Democracyworks is the Educational Theatre Association's student essay competition. The program was founded in 2009 to support and grow student advocacy on behalf of theatre and other arts education. In eight years, more than 250 students have written essays focusing on topics ranging from the importance of diversity to the value of theatre education in a democratic society. Each year's winner earns a trip to Washington, D.C. to take part in National Arts Advocacy Day, where he or she reads their essay before attendees and visits Capitol Hill to meet with legislators to talk about the value of arts education.

Arts Advocacy Day, sponsored by the Washington, D.C.-based Americans for the Arts, brings together arts advocates from throughout the country to meet with legislators on behalf of a wide range of arts issues, including arts education. The essay competition winner and a chaperone must be available to attend the two-day event. The winning essayist will take part in all scheduled Arts Advocacy Day events, including legislative training on current arts issues circulating on Capitol Hill; the Congressional Arts Breakfast; visits to representatives’ and senators’ offices; and the Nancy Hanks Lecture on Arts and Public Policy at the John F. Kennedy Center for the Performing Arts. The winning essay and a photo of the winner will be published in Dramatics. The first runner-up essayist will be awarded $150, and second runner-up $100.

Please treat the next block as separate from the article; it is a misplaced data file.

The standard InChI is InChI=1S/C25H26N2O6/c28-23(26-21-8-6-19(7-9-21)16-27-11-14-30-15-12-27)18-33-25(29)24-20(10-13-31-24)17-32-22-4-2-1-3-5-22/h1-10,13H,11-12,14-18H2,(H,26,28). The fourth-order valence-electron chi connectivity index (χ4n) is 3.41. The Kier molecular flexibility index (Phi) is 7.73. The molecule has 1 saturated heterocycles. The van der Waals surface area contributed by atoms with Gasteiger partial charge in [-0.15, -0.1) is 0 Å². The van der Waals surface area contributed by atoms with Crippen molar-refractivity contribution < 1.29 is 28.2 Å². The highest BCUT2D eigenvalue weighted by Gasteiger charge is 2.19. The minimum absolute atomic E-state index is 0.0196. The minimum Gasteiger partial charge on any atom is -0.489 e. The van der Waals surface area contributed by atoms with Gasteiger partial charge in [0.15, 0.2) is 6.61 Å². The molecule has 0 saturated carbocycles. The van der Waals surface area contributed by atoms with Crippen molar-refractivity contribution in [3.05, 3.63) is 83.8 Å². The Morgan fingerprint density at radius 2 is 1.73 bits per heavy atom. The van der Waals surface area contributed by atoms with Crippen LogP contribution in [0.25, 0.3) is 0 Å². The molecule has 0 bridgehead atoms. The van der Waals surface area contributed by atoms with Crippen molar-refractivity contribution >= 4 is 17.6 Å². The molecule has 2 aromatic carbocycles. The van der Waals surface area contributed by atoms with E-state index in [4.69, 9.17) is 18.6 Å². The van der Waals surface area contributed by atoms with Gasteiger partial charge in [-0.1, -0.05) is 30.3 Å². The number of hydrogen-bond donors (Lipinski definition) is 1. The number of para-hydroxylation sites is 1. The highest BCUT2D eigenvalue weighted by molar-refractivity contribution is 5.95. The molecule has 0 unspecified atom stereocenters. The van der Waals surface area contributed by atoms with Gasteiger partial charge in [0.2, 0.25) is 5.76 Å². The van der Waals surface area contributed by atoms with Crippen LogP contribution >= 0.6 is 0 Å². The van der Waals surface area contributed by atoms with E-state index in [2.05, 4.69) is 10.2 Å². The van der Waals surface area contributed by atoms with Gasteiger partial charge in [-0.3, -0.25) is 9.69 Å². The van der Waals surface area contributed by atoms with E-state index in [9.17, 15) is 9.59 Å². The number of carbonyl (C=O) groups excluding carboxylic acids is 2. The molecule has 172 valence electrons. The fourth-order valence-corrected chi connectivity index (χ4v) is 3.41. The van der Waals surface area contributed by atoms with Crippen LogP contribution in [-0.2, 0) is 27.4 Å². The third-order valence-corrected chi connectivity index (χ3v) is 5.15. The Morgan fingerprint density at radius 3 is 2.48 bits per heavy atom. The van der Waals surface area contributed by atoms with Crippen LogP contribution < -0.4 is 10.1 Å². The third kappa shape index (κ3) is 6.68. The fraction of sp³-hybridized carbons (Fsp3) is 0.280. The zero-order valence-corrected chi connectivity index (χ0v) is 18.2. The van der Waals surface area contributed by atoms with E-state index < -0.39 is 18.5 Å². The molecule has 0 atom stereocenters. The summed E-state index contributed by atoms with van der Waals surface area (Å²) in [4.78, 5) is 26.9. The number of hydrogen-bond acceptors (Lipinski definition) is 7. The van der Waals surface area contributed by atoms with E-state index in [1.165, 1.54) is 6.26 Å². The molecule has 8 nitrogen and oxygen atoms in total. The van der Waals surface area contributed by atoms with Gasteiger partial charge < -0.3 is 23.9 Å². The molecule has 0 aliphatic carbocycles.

2017's winner

The winner of this year’s Democracyworks essay competition is Lance Junck, a student at Branson (Missouri) High School, Troupe 3482. As the winner, Junck participated in a day of advocacy training and spent another day visiting the offices of his Congressional representatives, asking for support on a wide range of arts and arts education initiatives and legislation. More than twenty EdTA members from around the country attended the Americans for the Arts-sponsored event March 20-21.

This year’s essay topic focused on STEAM education and why it should be part of every student’s well-rounded curriculum. The inclusion of the arts—including theatre—as an important way to advance student learning in the STEM areas of science, technology, engineering and math, has become an important part of the discussions about education reform in the last few years. As STEAM consultant Georgette Yakman explains, “STEAM programs integrate subjects in an inquiry-based, hands-on curriculum in a way that more closely aligns with what students will experience in college and the workforce.”

Junck, who was a runner-up in last year’s Democracyworks competition, began his essay by pointing out how the history lessons in the musical Hamilton made education relevant through “thrilling, real, human characters, who speak to students on both an intellectual and personal level.” He went on to explain how theatre incorporates the STEM subjects, such as in building and designing sets. Junck also related the tale of an athlete who became involved in theatre and eventually went on to major in aeronautical engineering, with the goal of becoming a pilot. He included his own STEAM story as well: Junck played a mathematician in the play Proof and wrote “I had several conversations with my school's calculus teacher…I learned more about the way my character thinks through the discussion of theoretical mathematics than I ever did through standard acting exercises.”

Watch Junck's speech at 2017's Arts Advocacy Day below.

2016's Democracyworks winner Salwa Meghjee stated "my experience with Democracyworks changed my life. It gave me a lifelong purpose in advocacy that I would not have had otherwise.” Watch Meghjee's presentation at Arts Advocacy Day 2016 below.